Despite knowing the unmeasured potential of green finance all over the world, the total number of green bonds issued was only around 3% as a percentage of the total corporate bonds issued. This reveals the percentage of untapped potential of the green bond market which should be effectively realised to create a sustainable environment. So, how are these bonds currently being exploited in India?
The Indian Green Bond Market and the Road Ahead.
At a time when governments across the world are emphasising on creating low carbon economies, India is not lagging behind in showing its efforts in the same direction. Indian financial institutions such as the Reserve Bank of India (RBI) and the Securities Exchange Board of India (SEBI) are effectively trying to promote green bonds in the country. India is aiming to build 175 gigawatts of renewable energy capacity by 2022. Thus, the financing needs of the renewable energy sector can effectively be addressed by the issuance of green bonds in our country. In the last few years Indian investors, banking institutions, and the government have played a crucial role in developing sustainable finance. They have recognised it as a fundamental tool towards financing the nation’s renewable energy targets through developing strategies for sustainable economic growth and effective policy framework for judicious utilisation of all-natural resources.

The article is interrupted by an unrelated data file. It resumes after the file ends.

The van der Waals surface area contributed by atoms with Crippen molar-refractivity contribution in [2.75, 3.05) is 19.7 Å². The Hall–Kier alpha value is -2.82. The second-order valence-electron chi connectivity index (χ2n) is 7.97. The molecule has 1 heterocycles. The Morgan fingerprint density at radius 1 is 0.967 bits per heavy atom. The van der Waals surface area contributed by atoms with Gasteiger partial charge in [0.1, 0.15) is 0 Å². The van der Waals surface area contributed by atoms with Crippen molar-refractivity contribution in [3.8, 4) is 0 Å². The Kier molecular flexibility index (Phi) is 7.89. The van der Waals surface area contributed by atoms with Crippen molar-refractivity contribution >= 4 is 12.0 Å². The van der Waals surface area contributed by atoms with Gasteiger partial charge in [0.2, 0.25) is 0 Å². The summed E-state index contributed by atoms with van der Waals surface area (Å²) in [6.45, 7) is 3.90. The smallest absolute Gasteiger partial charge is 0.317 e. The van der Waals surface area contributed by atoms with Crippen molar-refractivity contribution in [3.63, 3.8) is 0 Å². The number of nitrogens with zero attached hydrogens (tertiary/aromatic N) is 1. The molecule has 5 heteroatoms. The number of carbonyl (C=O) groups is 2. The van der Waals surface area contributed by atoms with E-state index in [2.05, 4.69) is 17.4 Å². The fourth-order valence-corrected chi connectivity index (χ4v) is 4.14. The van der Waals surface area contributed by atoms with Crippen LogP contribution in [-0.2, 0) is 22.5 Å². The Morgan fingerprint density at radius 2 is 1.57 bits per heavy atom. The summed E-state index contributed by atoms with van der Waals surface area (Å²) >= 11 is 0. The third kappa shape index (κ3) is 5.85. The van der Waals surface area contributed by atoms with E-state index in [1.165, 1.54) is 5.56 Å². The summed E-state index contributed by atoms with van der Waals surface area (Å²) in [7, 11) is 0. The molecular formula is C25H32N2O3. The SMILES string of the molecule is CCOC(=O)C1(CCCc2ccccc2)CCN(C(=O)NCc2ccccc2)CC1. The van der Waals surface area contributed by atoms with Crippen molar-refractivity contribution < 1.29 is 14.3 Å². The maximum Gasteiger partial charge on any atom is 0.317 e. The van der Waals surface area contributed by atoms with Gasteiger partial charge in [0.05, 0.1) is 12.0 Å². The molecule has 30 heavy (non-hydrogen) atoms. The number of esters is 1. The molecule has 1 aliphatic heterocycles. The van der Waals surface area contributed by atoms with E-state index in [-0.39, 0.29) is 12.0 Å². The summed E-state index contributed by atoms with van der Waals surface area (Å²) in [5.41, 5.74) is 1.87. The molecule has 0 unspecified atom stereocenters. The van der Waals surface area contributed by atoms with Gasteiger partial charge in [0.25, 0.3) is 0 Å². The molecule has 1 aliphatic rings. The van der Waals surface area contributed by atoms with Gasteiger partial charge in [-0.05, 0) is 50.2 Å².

Green bonds in India were introduced in 2015 when Yes Bank issued the first series of green bonds in the country for financing projects of ₹10 billion followed by ₹6 billion issuances of green bonds by CLP India. In order to regulate these issuances, SEBI issued the green bond guidelines on lines of the green bond principles issued by the Institute of Cost and Management Accountants (ICMA). By 2018, the Indian green bond market had risen to ₹500 billion. This clearly indicates that India has an enormous capacity for the development of sustainable finance which just needs to be unlocked with appropriate policies and measures. According to Climate Transparency’s Brown to Green report, wherein a study was conducted among the G20 countries measuring the Green Bond Issuance as a share of the country’s overall debt, India was ranked 5th, hence, Indian financial institutions and investors should realise that the green bond market has a long way to go.